How Bloggers Help Startups Get Venture Capital



Multi-million dollar venture-capital financing decisions are affected by bloggers and social media.

That’s the conclusion from an academic study, “Putting Money Where The Mouths Are: The Relation Between Venture Financing and Electronic Word-of-Mouth.” See the 2012 report here.

But blog coverage can be tricky. The research shows VC applicants should be strategic in soliciting publicity. The right strategy yields a higher funding amount and valuation.

bwoman stockimages at www.freedigitalphotos.netPublished in Information Systems Research, the study was led by Rohit Aggarwal, an Operations and Information Systems professor at the University of Utah.

“I talked to VCs from many top VC groups, and VCs in general rely on few popular blogs such as TechCrunch, GigaOm, and Venturebeat,” said Professor Aggarwal. “Given their reading behavior, these findings totally make sense.”

But there’s a downside. Beware of the possibility of negative blogger reviews.

“After all it is more of a rejection process than a selection process,” explained the professor. “VCs want to sift through the pile of startup plans on their desks quickly, and are essentially looking for a reason to reject a plan and move on.”

But there’s a downside. Beware of the possibility of negative blogger reviews.

Early funding rounds 

He indicates blog coverage has a strong effect in the early funding rounds. But the impact of the publicity diminishes in later rounds.

“This makes sense, because in the early stages, all they may have is a dream of what they could be,” explained Professor Aggarwal. “As time passes, users, usage, and other accounting measures start to give a better signal about their actual potential.”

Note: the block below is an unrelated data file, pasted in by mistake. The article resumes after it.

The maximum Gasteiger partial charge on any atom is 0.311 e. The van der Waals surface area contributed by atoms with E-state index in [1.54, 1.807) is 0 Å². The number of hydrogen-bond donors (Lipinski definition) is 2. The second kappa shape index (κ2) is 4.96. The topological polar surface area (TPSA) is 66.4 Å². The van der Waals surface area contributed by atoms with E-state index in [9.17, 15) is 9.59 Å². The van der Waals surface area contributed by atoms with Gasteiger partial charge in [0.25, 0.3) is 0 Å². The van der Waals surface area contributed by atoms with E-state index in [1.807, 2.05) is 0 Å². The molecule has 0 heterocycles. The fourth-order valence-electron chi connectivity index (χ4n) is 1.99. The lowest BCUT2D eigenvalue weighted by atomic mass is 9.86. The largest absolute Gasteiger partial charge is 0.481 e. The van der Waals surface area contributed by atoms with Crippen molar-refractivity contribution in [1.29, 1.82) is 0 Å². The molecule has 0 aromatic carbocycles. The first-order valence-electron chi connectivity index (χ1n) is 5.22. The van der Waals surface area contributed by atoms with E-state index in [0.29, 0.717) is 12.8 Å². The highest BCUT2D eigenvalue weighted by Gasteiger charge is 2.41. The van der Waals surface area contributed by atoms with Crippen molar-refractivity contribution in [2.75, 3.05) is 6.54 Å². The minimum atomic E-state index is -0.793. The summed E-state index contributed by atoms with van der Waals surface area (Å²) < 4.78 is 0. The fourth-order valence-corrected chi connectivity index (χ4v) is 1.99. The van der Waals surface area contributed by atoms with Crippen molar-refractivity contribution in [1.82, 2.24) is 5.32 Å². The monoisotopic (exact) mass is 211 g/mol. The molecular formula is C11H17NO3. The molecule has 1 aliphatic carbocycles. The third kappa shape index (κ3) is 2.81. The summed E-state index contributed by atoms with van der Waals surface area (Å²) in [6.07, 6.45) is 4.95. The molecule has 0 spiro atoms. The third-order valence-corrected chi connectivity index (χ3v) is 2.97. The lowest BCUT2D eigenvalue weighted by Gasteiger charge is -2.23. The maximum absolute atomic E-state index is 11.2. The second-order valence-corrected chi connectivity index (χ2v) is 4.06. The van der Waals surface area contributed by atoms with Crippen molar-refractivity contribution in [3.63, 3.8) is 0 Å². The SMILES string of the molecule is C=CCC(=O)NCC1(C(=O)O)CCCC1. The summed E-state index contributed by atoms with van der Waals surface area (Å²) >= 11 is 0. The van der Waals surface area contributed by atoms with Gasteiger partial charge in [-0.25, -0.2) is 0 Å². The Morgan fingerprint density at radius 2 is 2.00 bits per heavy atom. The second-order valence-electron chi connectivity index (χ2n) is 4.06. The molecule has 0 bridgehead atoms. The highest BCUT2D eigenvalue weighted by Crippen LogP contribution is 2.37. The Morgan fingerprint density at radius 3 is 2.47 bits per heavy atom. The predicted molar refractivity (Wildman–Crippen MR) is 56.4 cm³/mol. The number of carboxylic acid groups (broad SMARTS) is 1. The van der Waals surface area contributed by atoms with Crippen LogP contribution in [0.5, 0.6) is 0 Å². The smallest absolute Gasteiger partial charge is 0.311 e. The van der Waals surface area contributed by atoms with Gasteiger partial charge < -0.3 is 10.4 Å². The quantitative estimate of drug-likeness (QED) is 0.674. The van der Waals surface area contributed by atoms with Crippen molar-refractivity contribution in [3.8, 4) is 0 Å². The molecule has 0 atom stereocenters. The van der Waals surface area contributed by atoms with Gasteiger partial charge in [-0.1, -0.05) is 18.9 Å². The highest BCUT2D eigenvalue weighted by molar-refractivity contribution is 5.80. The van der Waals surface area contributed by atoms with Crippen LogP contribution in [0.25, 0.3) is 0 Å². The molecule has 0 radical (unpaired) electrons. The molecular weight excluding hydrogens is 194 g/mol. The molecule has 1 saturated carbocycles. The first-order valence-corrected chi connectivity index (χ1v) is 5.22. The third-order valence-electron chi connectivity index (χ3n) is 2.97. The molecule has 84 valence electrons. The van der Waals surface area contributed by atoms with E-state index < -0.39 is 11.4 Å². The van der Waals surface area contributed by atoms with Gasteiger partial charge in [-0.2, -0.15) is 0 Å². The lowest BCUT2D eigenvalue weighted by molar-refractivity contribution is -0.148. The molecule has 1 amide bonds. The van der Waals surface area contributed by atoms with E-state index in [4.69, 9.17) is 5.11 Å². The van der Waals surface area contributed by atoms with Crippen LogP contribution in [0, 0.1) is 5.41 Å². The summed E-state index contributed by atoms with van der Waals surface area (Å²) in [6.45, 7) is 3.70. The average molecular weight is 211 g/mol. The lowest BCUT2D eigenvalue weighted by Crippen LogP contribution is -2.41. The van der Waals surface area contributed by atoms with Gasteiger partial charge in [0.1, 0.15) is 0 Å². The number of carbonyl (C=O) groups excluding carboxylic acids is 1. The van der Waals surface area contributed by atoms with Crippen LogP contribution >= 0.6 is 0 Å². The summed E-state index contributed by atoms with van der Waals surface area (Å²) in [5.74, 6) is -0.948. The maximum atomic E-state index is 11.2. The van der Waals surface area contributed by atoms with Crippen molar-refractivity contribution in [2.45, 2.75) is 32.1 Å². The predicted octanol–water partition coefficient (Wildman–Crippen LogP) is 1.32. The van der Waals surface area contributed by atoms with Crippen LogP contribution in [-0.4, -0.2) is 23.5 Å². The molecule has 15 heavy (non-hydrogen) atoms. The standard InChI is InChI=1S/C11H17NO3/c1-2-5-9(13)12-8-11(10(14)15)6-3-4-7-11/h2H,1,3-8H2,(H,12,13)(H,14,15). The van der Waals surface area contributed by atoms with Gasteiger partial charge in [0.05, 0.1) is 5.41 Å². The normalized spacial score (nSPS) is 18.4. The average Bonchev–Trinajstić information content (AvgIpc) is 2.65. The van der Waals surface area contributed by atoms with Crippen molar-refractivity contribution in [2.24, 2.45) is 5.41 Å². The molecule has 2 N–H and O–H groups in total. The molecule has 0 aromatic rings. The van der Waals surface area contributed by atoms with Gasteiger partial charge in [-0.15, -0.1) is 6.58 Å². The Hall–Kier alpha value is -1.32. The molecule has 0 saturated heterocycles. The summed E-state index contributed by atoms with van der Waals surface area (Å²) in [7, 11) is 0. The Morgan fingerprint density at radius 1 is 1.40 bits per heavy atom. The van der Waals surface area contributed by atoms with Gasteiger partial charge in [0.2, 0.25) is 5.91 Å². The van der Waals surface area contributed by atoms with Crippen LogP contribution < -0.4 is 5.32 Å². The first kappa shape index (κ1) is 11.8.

To be sure, private equity funding has been a successful approach for the world’s biggest technology companies, such as Amazon, Apple, Google and Microsoft.

Startups need the funding to develop products, recruit employees, pay vendors, and for marketing. In the dot.com heyday, an aggregate $135 billion was raised from VCs in one year.

Since 2000, the total annual VC funding has been more than $25 billion annually. The beneficiaries typically have been IT entrepreneurs.

The study’s co-authors are Harpreet Singh of the University of Texas-Dallas, Ram Gopal of the University of Connecticut and Alok Gupta of the University of Minnesota.

It’s also interesting to note the University of Utah’s David Eccles School of Business has programs in entrepreneurship, technology innovation and venture capital management. It launched the country’s largest student-run venture capital fund with $18.3 million.

From the Coach’s Corner, here’s additional recommended reading:

Eight Strategies to Consider Before Starting A Tech Business — Before you launch a tech business, here are eight salient strategies to remember.

What No One Tells You about Raising Investment Capital — Downturn or not, investment capital is indeed available. That’s true during all economic cycles, according to leading consultant Joey Tamer.